CloudTran is a product family for Java developers who need to build high-performance, scalable applications with strong ACID guarantees.
CloudTran provides a scalable data tier in support of in-memory data grids.
CloudTran-Coherence for TopLink Grid helps Java application programmers write scalable JPA applications using
and TopLink Grid.
There is a growing requirement for applications to respond more quickly, process more transactions per second, handle larger datasets and do more computation per transaction.
These requirements are driven by the growth in mobile applications, globalisation, growth in micropayment volumes
and the constant demand for more data and more business intelligence by consumers and regulators.
3.1.1 Less time, higher throughput, more data and more business logic|
The standard architecture for web applications, with scalable web and processing tiers backed by one database(s) cannot handle these requirements past a certain point.
The first fundamental problem is the load on the database during read and searching operations; this can be alleviated by caching, up to a point.
But eventually, these requirements make the database-oriented architecture unviable simply because of the update/write processing.
To meet the performance requirements, the live data must be nearer to the user. This requires a new architectural approach.
One approach is to use a NoSQL solution - where relational databases are not used at all for storing information, transactional integrity is not guaranteed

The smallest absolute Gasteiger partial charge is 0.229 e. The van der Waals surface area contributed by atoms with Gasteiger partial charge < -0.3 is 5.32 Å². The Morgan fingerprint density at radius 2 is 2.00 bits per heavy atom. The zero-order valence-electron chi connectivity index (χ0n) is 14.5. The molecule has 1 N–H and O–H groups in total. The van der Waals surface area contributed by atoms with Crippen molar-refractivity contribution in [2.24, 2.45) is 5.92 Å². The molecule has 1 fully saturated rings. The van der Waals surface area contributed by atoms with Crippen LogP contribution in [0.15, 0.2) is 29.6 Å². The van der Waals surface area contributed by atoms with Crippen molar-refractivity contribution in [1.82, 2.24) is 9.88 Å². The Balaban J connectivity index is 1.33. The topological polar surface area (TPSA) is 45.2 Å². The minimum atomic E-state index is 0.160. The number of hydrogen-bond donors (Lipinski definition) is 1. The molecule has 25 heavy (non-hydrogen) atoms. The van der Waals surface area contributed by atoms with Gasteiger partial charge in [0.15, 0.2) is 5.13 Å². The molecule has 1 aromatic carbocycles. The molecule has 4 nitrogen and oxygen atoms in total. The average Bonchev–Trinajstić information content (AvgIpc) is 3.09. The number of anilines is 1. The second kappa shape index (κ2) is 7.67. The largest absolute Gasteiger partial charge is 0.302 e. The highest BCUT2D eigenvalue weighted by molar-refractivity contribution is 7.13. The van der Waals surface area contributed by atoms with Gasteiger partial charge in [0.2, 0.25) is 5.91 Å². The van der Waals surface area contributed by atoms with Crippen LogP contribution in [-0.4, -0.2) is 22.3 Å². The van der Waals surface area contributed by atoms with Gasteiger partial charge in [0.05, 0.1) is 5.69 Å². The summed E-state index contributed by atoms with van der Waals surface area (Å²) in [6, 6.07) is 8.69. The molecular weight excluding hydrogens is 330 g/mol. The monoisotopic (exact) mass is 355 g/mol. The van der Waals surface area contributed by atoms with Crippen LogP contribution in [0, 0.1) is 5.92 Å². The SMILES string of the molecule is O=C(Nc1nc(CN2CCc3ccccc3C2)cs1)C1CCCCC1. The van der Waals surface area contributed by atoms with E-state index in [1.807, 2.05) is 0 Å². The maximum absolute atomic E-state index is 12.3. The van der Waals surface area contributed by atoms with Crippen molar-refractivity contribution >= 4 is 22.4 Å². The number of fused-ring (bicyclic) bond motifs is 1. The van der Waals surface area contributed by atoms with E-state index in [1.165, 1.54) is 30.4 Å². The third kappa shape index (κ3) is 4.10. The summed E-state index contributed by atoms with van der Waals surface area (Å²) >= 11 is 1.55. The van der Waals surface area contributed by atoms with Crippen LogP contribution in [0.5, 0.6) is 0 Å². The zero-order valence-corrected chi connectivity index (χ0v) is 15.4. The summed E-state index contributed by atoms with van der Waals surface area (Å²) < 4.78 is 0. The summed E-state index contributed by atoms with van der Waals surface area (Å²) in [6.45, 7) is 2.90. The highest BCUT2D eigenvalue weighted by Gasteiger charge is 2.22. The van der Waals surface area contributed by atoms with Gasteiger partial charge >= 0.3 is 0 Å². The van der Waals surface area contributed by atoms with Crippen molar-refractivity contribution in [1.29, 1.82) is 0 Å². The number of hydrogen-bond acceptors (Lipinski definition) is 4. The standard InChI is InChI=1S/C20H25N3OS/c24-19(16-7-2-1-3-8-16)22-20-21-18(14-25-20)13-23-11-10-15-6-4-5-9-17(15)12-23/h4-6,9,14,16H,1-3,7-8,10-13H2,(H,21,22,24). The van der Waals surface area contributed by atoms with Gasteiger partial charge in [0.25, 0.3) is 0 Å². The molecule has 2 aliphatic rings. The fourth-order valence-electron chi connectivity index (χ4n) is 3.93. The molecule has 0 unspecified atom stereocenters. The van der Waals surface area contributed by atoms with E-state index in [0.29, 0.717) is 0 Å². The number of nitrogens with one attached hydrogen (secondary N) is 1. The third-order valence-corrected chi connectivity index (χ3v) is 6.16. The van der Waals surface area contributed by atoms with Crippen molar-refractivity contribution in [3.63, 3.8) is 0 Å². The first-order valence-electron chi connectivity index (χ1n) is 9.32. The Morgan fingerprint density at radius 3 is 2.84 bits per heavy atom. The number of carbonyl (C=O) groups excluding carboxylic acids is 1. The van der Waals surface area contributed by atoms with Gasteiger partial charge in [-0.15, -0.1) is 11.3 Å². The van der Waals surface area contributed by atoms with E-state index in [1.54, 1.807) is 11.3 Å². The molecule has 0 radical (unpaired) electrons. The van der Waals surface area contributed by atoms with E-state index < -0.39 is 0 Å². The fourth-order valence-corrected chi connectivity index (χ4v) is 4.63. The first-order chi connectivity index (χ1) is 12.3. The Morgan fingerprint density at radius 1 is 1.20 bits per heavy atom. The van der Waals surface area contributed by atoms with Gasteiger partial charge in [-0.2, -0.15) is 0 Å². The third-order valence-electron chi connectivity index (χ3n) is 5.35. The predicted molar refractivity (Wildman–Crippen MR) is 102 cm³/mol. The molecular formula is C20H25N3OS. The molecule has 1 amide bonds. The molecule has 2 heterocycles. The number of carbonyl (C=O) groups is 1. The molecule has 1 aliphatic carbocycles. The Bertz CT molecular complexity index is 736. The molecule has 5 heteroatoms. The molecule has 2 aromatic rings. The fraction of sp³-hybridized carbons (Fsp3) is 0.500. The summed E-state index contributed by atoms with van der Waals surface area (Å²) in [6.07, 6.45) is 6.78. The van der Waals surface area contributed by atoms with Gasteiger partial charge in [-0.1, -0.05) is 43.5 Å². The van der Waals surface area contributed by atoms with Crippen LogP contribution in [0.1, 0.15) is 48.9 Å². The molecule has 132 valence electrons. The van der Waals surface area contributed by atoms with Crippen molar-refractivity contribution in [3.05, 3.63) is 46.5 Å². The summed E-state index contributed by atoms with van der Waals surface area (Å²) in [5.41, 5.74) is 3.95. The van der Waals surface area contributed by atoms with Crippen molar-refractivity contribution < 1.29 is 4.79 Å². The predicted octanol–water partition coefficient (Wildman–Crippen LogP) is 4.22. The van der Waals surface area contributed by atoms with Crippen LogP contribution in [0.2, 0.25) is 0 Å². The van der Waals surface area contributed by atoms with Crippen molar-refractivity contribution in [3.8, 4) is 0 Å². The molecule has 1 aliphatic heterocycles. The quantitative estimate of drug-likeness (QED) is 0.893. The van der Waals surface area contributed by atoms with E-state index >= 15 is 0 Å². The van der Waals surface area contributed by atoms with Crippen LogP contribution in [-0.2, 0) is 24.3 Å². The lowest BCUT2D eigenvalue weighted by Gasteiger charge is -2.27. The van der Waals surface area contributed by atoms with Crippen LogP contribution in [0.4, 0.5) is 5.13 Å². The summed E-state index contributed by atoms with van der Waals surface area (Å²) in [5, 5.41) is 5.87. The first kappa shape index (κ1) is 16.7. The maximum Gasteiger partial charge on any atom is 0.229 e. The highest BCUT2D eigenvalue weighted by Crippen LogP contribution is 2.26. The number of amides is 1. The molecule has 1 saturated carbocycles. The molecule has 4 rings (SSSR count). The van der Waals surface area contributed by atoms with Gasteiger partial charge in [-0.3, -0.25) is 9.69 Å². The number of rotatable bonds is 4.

and the programming paradigm is quite different.
However, NoSQL's lack of transactional integrity and the way it severs links to business intelligence applications
makes it unattractive for business-critical commercial applications.
The new part of the architecture is the in-memory data grids - a number of nodes that cooperate to provide a unified cache layer,
holding business data that can be instantly processed.
In other words, the data grid's primary purpose is to provide data as a shared resource to service operations in the service tier.
3.1.2 The Data Grid|
CloudTran supports an architectural style where all the data involved in a transaction is resident in the grid - so the grid is the system of record.
This does not mean that all the data in an application needs to be in the grid.
Non-transactional data, like catalog data, can be in other data stores.
The reason for using this style of architecture is that it is scalable.
It prevents the database from becoming a bottleneck.
Although it is possible to "scale" databases by sharding, this tends to create problems with transactionality and manageability.
Unfortunately, there are two centers of control for transactions in grids - the database; and the grid.
Databases are well known for their attention to transactionality.
Grid products typically provide transactionality too, but it is in-memory only.
3.1.3 The Persistence Dilemma|